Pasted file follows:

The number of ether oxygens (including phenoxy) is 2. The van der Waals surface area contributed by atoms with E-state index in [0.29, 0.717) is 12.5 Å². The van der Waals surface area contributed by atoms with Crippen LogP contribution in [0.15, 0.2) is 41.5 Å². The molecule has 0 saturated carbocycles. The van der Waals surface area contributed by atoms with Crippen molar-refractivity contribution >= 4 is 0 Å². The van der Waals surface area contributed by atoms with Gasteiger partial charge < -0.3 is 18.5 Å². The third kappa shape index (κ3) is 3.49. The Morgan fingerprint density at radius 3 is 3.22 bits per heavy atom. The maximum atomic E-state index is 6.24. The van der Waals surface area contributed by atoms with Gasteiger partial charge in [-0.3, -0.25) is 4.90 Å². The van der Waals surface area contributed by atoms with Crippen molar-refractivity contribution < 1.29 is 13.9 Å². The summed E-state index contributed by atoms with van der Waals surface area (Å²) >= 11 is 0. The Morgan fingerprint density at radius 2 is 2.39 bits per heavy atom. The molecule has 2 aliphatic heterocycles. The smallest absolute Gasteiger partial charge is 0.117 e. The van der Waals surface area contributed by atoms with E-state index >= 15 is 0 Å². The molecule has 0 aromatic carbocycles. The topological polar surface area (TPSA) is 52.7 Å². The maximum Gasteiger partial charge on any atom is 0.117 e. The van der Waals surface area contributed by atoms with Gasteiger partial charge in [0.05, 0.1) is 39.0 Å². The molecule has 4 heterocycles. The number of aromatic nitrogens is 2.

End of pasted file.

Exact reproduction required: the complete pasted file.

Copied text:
The number of ether oxygens (including phenoxy) is 2. The van der Waals surface area contributed by atoms with E-state index in [0.29, 0.717) is 12.5 Å². The van der Waals surface area contributed by atoms with Crippen LogP contribution in [0.15, 0.2) is 41.5 Å². The molecule has 0 saturated carbocycles. The van der Waals surface area contributed by atoms with Crippen molar-refractivity contribution >= 4 is 0 Å². The van der Waals surface area contributed by atoms with Gasteiger partial charge < -0.3 is 18.5 Å². The third kappa shape index (κ3) is 3.49. The Morgan fingerprint density at radius 3 is 3.22 bits per heavy atom. The maximum atomic E-state index is 6.24. The van der Waals surface area contributed by atoms with Gasteiger partial charge in [-0.3, -0.25) is 4.90 Å². The van der Waals surface area contributed by atoms with Crippen molar-refractivity contribution < 1.29 is 13.9 Å². The summed E-state index contributed by atoms with van der Waals surface area (Å²) >= 11 is 0. The Morgan fingerprint density at radius 2 is 2.39 bits per heavy atom. The molecule has 2 aliphatic heterocycles. The smallest absolute Gasteiger partial charge is 0.117 e. The van der Waals surface area contributed by atoms with E-state index >= 15 is 0 Å². The molecule has 0 aromatic carbocycles. The topological polar surface area (TPSA) is 52.7 Å². The maximum Gasteiger partial charge on any atom is 0.117 e. The van der Waals surface area contributed by atoms with Gasteiger partial charge in [0.05, 0.1) is 39.0 Å². The molecule has 4 heterocycles. The number of aromatic nitrogens is 2.